April 2017

A Welcoming Lady

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Symbols are powerful signs that can evoke love, hate, joy, sorrow, triumph, and many more emotions. One of America’s iconic symbols is the Statue of Liberty. Conceived by Edouard Rene de Laboulaye before the Civil War, it was not reconstructed on Ellis Island until October 28, 1886. According to Frank Leslie’s Illustrated Newspaper, July 2, 1887 “Native-born Americans could barely perceive how the sight of the statue would unleash a torrent of pent-up emotions in immigrants – most of whom had been praying that they might live to one day see its welcoming outstretched arms.”

The Statue of Liberty still evokes these emotions in immigrants as well as native-born Americans. Often we forget that all of us (except Native Americans) came to America’s shores as immigrants; whether our ancestors came in steerage, walked across the Mexican or Canadian border, came to work on the railroads, or mines or came as slaves. Our history is filled with hard words, bigotry, anti-immigration laws, racism, and actions against these new immigrants. Irish, Catholics, Jews, Muslims, Polish, Russian, Scottish, Afro-Americans, and immigrants of all stripes faced hardships and anti-Semitism when they first arrived.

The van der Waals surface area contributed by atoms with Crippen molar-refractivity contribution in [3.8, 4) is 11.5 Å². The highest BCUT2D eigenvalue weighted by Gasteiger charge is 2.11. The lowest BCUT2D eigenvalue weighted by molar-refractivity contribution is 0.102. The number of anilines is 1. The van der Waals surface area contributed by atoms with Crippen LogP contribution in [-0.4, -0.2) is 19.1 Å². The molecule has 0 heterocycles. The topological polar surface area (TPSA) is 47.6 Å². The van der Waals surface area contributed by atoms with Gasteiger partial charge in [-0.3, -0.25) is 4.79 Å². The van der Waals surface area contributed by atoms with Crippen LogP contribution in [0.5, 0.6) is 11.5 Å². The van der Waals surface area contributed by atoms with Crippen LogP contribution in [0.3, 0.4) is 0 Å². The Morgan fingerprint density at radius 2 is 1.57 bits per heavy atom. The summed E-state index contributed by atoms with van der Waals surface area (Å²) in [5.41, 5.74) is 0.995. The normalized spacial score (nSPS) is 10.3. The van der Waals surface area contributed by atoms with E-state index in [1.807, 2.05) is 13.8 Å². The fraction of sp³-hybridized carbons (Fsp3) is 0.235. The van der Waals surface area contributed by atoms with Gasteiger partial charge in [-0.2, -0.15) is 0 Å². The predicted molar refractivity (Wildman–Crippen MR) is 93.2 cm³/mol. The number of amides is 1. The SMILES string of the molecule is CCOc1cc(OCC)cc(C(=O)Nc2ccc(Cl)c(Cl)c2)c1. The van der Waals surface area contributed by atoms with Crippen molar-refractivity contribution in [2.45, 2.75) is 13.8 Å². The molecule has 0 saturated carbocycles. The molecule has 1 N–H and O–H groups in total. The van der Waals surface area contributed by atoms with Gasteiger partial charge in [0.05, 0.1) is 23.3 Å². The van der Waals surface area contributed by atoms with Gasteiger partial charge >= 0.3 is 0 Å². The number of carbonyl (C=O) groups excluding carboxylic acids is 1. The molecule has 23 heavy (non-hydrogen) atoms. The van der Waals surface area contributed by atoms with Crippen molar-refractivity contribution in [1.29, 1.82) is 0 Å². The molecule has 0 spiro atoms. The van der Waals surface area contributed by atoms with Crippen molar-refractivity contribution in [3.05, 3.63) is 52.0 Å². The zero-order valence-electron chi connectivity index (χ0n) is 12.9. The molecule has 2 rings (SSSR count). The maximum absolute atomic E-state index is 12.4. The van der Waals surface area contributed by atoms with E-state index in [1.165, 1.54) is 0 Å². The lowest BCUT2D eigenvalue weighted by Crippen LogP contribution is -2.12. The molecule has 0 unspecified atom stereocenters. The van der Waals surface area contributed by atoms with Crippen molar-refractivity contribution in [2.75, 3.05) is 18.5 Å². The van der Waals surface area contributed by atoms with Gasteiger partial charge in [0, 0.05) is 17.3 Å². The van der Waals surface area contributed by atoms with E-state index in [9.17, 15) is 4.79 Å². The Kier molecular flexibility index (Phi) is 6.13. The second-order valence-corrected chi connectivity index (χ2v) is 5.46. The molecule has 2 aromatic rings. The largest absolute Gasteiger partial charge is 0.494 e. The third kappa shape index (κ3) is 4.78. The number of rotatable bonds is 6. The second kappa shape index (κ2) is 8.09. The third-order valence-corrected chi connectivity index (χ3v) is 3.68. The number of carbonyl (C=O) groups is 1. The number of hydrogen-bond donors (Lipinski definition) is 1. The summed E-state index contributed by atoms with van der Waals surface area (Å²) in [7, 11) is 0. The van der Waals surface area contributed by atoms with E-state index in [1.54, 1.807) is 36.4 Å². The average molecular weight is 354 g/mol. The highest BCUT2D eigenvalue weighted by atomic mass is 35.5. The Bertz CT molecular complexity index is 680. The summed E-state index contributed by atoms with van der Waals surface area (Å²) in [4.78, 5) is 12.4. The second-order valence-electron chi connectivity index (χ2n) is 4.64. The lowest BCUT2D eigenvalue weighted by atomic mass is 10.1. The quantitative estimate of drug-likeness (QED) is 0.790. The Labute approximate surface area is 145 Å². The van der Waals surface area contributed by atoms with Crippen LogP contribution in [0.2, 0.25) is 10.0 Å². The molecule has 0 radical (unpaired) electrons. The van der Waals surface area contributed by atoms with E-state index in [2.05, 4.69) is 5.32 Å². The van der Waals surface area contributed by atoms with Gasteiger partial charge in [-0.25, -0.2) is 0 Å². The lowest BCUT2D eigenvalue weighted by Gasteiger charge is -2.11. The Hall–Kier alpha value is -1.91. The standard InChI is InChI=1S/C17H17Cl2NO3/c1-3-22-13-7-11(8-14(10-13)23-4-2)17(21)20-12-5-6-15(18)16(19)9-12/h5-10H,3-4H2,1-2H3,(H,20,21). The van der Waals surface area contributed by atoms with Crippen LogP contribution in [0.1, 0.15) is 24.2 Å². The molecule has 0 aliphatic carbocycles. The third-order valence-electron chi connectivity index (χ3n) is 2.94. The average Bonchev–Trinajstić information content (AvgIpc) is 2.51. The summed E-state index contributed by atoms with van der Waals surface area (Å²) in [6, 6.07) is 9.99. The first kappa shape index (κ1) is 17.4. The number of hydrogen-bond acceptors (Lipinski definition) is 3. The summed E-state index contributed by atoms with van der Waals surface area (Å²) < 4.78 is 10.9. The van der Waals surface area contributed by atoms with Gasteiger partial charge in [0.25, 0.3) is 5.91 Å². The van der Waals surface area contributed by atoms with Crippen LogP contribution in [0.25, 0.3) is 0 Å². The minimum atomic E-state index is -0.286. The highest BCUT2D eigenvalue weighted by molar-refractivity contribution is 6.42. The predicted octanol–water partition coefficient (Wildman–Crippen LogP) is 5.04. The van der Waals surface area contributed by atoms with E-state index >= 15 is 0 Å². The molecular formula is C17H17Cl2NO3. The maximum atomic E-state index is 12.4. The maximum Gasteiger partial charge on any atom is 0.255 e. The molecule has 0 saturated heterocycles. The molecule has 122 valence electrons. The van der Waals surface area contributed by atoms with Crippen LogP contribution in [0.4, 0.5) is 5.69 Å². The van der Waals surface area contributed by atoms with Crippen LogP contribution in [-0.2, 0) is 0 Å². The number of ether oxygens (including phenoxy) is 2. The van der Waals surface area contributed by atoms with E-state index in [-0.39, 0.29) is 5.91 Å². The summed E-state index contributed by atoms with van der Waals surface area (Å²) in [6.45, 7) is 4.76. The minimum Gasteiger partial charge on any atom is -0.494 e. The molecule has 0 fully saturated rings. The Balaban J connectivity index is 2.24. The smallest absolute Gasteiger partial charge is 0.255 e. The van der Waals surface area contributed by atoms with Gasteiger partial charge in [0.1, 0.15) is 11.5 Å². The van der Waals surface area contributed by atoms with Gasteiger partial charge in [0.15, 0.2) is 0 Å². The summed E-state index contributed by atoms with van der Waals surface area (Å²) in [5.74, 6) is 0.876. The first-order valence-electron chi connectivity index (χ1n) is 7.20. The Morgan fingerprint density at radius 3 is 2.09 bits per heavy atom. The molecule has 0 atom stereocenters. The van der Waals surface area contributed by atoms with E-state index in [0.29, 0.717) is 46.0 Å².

Our history also shows that we have become a stronger nation through the efforts of the new immigrants. Recent data from the National Academy of Sciences found “that children of immigrants are among the strongest economic and fiscal contributors in the population. This second generation contributed more in taxes on a per capita basis than did non-immigrants in the period studied, 1994-2013.”

Fittingly, a poem by Emma Lazarus, an immigrant, written in 1883 to help raise funds for the Statue of Liberty’s pedestal stills transcends time and sets an emotional tenor for immigrants. She wrote,

Give me your tired, your poor,
Your huddled masses yearning to breathe free,
The wretched refuse of your teeming shore,
Send these, the homeless, tempest-tost to me,
I lift my lamp beside the golden door!

Let’s not forget where we all came from and open our doors and hearts to those seeking political, economic, and religious freedom.

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